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-   -   NPR Pizza article (http://www.fornobravo.com/forum/f30/npr-pizza-article-5153.html)

Jed 09-27-2008 09:55 AM

NPR Pizza article
 
Hey Gang,

I enjoyed this article about the "State of Pizza" in America. The chef's in the business are working to get pizza on the menu in the finest restaurants... and working to raise the level of the quality of pizza in the State's.

The link to the two video's of the Italian pizza masters working the craft was also interesting to me.

American Pizza Chefs Study With The Master : NPR
From NPR Weekend edition.
JED

james 09-27-2008 12:30 PM

Re: NPR Pizza article
 
I heard that on the radio this morning. Nice segment. I thought the Italians were diplomatic.
James

FigliodiMariaeGiovanni 09-27-2008 01:27 PM

Re: NPR Pizza article
 
Che Bello!

Great post! It lifted me out of the funk that I have been experiencing lately. Thanks! Bertuzzo is a speed demon. :D

Since I am an east coast guy, [born in Naples, IT] but now live in NJ. Not too familiar with Cali. Where in California does this guy teach this course? I speak Italian fluently but was wondering if it is easier to travel to the West Coast as opposed to going to Italy.

Thanks in advance!


Roberto

james 09-27-2008 01:38 PM

Re: NPR Pizza article
 
Ciao Roberto,

You would contact the guys featured on NPR in the central Valley of California, or you could go to SoCal to the VPN-backed school there. You can find them here:

Peppe Miele
VPN Americas c/o Antica Pizzeria
13455 Maxella Ave Suite #201
Marina del Rey, CA 90292
Tel. 323 653-5792

Tell Peppe Forno Bravo sent you. :-)

If you want to fly home, you can contact Enzo Coccio. He runs a very respected school in Napes -- Pizza Consulting.it. 39 081 6580524. If you go back, we can also arrange for you to tour Molino Caputo.

This all sounds too fun.
James

FigliodiMariaeGiovanni 09-27-2008 01:48 PM

Re: NPR Pizza article
 
James,

Mille Grazie!
Although I am hesitant to do a start up right now, I am planting the seeds for something that I think needs to be created here in Pizzaland. Lots of pizzerias, ma fanno schifo! ;) If you know what I mean.

Thanks for your great forum and the info you provide.

RC

james 09-27-2008 02:06 PM

Re: NPR Pizza article
 
Daccordo. Molte pizzerie, ma non ci sono dove si vuole (vuole vero) mangiare.
James

FigliodiMariaeGiovanni 09-27-2008 02:47 PM

Re: NPR Pizza article
 
Esatto!

James,

What is your feeling on the economy and how it is being perceived? I am so confused and don't like making decisions on False Evidence Appearing Real= FEAR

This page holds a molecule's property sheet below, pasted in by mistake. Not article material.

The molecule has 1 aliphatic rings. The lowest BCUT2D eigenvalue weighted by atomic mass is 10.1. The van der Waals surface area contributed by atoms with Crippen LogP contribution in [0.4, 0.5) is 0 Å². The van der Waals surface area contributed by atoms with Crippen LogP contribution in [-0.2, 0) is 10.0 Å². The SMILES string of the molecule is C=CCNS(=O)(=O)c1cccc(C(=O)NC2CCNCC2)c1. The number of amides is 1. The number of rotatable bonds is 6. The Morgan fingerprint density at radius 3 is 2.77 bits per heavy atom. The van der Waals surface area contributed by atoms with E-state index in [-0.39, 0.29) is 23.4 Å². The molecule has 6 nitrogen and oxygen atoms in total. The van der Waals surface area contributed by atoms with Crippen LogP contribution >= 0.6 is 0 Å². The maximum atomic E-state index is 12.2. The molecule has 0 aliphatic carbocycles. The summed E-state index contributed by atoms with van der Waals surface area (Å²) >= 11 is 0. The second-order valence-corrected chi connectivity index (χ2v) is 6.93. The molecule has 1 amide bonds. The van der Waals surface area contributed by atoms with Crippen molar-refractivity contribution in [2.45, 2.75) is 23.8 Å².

james 09-27-2008 03:02 PM

Re: NPR Pizza article
 
There are some good role models out there for pizzerias making a truly great product -- who build a fanatical following. The quality of the product is paramount. I think wanting to become a well-known pizzaiolo (or pizza entrepreneur) is a lot like wanting to become on opera singer. You need a lot of talent, drive and determination -- and some luck.

But the product you want to make is so special. It's the real thing, and a segment of the population absolutely love it.

Is that enough to counter-balance the down economy? Who can answer that one?
James

Dutchoven 09-27-2008 05:26 PM

Re: NPR Pizza article
 
Interesting post as we are sailing into those uncharted wood fired waters here in rural Mississippi
We'll have to see I suppose!
Best
Dutch

FigliodiMariaeGiovanni 09-28-2008 09:39 AM

Re: NPR Pizza article
 
Dutch, full speed ahead!:o
This is America! We'll be fine in the long run. And I gotta tell you that I was reading, what else, a book on pizza by Ed Levine, and there is a timeline in there. I noticed that some famous places that are still successful today started in the 1930's! Now that took gumption to say the least. So let's brush ourselves off and keep up the spirit.

As a side note, I think like a lot of things in this wonderful country, we tend to have a pioneering way of life and I think small businesses embody that.
I look at the success of the chains, only to realize that when you get too big it's not always a good thing! I have heard about many chains that don't fare well around here since people have become more quality conscious and want the real deal. [Papa J [yellow dipping sauce anyone?] and Quizno's couldn't stay open within a 15 mile radius here in my neck of the woods!]
They want fresh ingredients, not commissary created cookie cutter style. I think the chains are here to stay but people will always want an alternative.
It seems there is a revolution of sorts going on with pizza! Believe in what you do and the rest will follow. I was feeling a bit sad yesterday but knowing that there is this community of believers out there such as yourself inspires me.
(Fired up [pun intended] after watching Bertuzzo in the videos from NPR!)


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